Bastien Nivet, head of undergraduate Grande Ecole Programme at EMLV, took part in an IRSEM workshop. Various faculty members, researchers, and historians worldwide provided their perspectives on “Transatlantic Relations in an Era of Renewed Great Power Competition”.
The French Military School Strategic Research Institute, known by its French acronym IRSEM is a governmental strategic research organization at the crossroads between the Defence and academic fields.
Transatlantic Relations in an Era of Renewed Great Power Competition
One of the latest events held by IRSEM was the workshop “Transatlantic Relations in an Era of Renewed Great Power Competition“.
As the French Strategic Research Institute explains the initiative on its website, “great power competition is back”. This climate affects several “key dimensions of contemporary world politics, including transatlantic relations.
In today’s world, it has become impossible to understand the present and future of the ties that bind the US and Europe without analyzing the growing competition between the US and China. This workshop explores this interconnection. It will analyze how the competition among the Great Powers impact critical sectors of transatlantic relations”. The workshop’s findings will be disseminated through a collective book.
Bastien Nivet’s insights on Europe’s strategic stance
Bastien Nivet intervened alongside his co-author Delphine Deschaud-Dutard (Université Grenoble-Alpes) on “The EU and the Return of Great Power Competition: An Opportunity for More Strategic Substance?“.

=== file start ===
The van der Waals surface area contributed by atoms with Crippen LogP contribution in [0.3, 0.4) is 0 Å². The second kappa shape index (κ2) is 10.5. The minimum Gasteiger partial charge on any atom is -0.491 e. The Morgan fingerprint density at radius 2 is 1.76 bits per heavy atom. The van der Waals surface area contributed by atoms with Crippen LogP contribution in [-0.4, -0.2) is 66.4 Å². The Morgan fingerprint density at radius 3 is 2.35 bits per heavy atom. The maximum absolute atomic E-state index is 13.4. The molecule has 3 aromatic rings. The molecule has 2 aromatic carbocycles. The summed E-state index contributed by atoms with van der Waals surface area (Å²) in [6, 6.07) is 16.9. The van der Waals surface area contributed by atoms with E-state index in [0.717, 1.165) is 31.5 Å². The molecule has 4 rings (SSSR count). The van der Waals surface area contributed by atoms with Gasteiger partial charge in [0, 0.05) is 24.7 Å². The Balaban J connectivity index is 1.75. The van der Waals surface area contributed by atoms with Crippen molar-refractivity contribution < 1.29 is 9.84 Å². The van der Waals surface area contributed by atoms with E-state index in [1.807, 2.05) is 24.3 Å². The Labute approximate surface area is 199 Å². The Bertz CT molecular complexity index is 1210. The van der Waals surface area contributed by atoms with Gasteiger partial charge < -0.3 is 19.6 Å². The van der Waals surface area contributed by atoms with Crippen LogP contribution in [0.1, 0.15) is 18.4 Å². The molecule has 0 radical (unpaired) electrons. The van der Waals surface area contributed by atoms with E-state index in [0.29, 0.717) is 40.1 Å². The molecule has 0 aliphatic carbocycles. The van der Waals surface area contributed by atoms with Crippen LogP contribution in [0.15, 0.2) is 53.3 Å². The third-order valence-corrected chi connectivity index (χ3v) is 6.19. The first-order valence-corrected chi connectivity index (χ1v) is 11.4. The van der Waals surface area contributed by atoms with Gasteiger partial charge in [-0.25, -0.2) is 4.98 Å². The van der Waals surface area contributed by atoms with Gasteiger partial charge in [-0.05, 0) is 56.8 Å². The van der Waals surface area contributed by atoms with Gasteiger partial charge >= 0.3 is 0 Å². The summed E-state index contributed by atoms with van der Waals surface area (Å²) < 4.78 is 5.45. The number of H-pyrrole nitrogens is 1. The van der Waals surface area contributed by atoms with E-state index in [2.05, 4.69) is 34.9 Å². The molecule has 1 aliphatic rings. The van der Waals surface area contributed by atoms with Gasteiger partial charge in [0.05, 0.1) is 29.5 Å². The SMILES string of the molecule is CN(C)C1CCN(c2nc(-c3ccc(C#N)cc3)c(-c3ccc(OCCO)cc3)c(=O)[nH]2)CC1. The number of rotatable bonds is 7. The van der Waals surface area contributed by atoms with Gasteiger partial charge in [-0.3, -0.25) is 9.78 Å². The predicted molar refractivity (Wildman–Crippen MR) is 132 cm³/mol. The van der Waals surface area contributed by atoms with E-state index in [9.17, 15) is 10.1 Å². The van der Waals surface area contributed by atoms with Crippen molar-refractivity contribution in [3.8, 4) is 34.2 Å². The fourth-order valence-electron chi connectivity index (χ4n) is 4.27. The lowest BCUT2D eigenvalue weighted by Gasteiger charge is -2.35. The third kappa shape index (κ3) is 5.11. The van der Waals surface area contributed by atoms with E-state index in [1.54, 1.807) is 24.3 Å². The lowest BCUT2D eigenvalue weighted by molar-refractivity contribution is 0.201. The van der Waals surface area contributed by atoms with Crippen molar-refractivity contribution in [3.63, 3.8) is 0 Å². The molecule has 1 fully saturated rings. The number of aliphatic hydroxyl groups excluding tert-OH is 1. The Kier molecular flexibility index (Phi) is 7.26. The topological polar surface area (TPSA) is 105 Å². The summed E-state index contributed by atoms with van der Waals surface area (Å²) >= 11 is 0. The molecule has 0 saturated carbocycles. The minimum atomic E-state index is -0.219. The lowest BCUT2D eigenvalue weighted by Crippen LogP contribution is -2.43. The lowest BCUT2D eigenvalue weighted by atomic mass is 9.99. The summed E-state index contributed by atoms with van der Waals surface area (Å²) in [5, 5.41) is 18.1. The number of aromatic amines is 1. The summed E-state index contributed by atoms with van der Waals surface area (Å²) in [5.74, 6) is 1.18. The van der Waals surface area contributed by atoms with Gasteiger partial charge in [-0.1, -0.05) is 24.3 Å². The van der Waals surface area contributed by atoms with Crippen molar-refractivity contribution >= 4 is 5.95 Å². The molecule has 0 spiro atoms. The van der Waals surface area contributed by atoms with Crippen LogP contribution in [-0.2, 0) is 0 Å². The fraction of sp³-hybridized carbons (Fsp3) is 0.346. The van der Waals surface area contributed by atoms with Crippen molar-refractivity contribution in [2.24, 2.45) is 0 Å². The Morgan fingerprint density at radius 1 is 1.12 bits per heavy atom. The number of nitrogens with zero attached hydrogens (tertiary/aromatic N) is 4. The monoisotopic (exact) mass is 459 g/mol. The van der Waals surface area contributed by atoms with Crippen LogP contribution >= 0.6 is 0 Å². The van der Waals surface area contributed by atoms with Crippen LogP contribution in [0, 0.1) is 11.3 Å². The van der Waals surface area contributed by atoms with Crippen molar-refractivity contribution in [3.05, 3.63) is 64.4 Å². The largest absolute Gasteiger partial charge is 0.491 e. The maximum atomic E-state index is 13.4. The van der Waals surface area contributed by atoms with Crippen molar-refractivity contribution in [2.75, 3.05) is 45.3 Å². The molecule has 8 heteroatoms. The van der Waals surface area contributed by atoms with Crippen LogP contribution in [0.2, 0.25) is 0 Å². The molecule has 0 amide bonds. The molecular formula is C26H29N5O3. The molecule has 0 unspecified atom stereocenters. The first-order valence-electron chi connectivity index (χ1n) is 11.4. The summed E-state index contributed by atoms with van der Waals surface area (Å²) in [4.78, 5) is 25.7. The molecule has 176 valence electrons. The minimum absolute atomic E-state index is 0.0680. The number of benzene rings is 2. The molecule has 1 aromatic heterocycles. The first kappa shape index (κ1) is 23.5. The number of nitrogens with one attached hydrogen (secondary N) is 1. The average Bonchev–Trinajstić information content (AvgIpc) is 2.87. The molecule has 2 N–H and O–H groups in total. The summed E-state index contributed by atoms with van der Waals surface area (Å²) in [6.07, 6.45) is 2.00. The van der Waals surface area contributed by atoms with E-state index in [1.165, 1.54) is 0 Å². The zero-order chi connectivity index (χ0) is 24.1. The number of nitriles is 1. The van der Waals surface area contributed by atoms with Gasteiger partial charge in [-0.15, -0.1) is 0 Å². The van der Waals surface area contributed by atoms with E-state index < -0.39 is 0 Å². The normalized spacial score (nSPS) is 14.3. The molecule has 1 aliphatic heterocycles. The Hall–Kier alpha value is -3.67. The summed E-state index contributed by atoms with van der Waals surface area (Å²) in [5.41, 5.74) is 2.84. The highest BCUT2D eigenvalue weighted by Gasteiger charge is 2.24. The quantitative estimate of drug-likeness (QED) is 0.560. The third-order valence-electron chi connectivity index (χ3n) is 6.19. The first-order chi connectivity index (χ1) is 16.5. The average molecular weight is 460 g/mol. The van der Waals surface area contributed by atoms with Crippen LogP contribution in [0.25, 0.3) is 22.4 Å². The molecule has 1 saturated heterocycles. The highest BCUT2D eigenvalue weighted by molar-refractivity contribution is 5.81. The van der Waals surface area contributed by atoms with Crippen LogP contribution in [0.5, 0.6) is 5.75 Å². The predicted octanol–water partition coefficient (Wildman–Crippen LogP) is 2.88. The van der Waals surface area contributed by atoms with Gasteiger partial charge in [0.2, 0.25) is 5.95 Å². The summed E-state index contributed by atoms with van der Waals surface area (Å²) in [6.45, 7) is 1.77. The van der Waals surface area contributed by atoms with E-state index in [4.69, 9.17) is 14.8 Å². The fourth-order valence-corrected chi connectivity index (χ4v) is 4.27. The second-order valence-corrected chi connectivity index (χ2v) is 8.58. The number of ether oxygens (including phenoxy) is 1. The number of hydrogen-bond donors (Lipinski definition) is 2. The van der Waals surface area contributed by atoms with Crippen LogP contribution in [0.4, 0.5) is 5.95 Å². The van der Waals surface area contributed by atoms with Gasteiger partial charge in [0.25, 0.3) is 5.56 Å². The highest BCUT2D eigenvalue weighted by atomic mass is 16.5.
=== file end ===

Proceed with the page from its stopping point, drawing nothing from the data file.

Together, they reminded participants that the EU has long been analyzed – by academics –, and perceived – by practitioners –, as an international actor who is somehow “outside” of the game of power politics.
The EU and its predecessor (EEC) have been characterized by a long history of external relations, policies and influence, but a relative historical denial of classic power politics, the being a paradoxical player on the world stage.
Today’s context of return to Great power competition challenges this European stance, visible both in EU policies and discourse. So how is the EU reacting to the return of Great power politics? Has it re-conceptualized its strategic perspective and discourse accordingly?
The authors insisted on the noticeable recent evolutions of the EU’s narrative on its international role. This strategic shift leans more towards a more comfortable use of power and a relative normalization of this concept when used in EU documents or speech acts.
They also showcased the recent efforts of the EU to develop some of its weaknesses on the way to a more robust international stance, not least in the diplomatic and military realm.
Yet, according to Bastien Nivet and Delphine Deschaud-Dutard, “these evolutions remain uncertain and also raise internal contradictions or difficulties among EU member states themselves”.
Relative works of Bastien Nivet include his latest book (in French) questioning European Power: http://www.pub-editions.fr/index.php/auteurs/n/nivet-bastien/l-europe-puissance-mythes-et-realites-une-etude-critique-du-concept-d-europe-puissance-4867.html.
Know more about EMLV’s Grande Ecole Programme